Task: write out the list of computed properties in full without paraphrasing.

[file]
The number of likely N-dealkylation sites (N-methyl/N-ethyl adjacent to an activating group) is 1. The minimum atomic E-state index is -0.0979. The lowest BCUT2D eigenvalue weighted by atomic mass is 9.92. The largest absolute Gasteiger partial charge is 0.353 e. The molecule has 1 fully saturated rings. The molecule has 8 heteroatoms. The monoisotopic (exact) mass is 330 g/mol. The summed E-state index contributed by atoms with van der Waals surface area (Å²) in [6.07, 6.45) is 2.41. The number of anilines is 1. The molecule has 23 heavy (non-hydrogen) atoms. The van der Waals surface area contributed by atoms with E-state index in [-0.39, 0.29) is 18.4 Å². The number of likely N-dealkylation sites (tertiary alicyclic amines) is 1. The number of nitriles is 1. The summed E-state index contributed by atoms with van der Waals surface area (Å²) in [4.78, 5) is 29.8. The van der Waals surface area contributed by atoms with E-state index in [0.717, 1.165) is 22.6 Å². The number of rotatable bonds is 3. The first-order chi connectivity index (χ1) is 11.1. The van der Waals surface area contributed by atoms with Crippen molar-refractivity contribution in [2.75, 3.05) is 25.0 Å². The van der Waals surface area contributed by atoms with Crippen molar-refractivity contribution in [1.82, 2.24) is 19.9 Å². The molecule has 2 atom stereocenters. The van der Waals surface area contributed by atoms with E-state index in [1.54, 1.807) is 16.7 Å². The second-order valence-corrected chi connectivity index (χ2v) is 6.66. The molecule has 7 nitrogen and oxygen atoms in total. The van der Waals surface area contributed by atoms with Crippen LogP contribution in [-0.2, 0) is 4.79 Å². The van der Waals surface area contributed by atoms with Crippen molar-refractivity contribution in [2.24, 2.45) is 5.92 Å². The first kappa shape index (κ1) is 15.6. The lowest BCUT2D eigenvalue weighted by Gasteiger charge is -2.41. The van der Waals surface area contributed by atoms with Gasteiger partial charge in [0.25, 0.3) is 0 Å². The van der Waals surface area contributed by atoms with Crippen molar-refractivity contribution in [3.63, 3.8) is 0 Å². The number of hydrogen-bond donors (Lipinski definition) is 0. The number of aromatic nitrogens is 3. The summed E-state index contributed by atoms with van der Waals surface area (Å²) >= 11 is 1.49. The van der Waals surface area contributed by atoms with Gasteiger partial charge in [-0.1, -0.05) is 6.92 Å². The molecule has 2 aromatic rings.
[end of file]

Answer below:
The number of likely N-dealkylation sites (N-methyl/N-ethyl adjacent to an activating group) is 1. The minimum atomic E-state index is -0.0979. The lowest BCUT2D eigenvalue weighted by atomic mass is 9.92. The largest absolute Gasteiger partial charge is 0.353 e. The molecule has 1 fully saturated rings. The molecule has 8 heteroatoms. The monoisotopic (exact) mass is 330 g/mol. The summed E-state index contributed by atoms with van der Waals surface area (Å²) in [6.07, 6.45) is 2.41. The number of anilines is 1. The molecule has 23 heavy (non-hydrogen) atoms. The van der Waals surface area contributed by atoms with E-state index in [-0.39, 0.29) is 18.4 Å². The number of likely N-dealkylation sites (tertiary alicyclic amines) is 1. The number of nitriles is 1. The summed E-state index contributed by atoms with van der Waals surface area (Å²) in [4.78, 5) is 29.8. The van der Waals surface area contributed by atoms with E-state index in [0.717, 1.165) is 22.6 Å². The number of rotatable bonds is 3. The first-order chi connectivity index (χ1) is 11.1. The van der Waals surface area contributed by atoms with Crippen molar-refractivity contribution in [2.75, 3.05) is 25.0 Å². The van der Waals surface area contributed by atoms with Crippen molar-refractivity contribution in [1.82, 2.24) is 19.9 Å². The molecule has 2 atom stereocenters. The van der Waals surface area contributed by atoms with E-state index in [1.54, 1.807) is 16.7 Å². The second-order valence-corrected chi connectivity index (χ2v) is 6.66. The molecule has 7 nitrogen and oxygen atoms in total. The van der Waals surface area contributed by atoms with Crippen LogP contribution in [-0.2, 0) is 4.79 Å². The van der Waals surface area contributed by atoms with Crippen molar-refractivity contribution in [2.24, 2.45) is 5.92 Å². The first kappa shape index (κ1) is 15.6. The lowest BCUT2D eigenvalue weighted by Gasteiger charge is -2.41. The van der Waals surface area contributed by atoms with Gasteiger partial charge in [0.25, 0.3) is 0 Å². The van der Waals surface area contributed by atoms with Crippen molar-refractivity contribution in [3.63, 3.8) is 0 Å². The number of hydrogen-bond donors (Lipinski definition) is 0. The number of aromatic nitrogens is 3. The summed E-state index contributed by atoms with van der Waals surface area (Å²) >= 11 is 1.49. The van der Waals surface area contributed by atoms with Gasteiger partial charge in [-0.1, -0.05) is 6.92 Å². The molecule has 2 aromatic rings.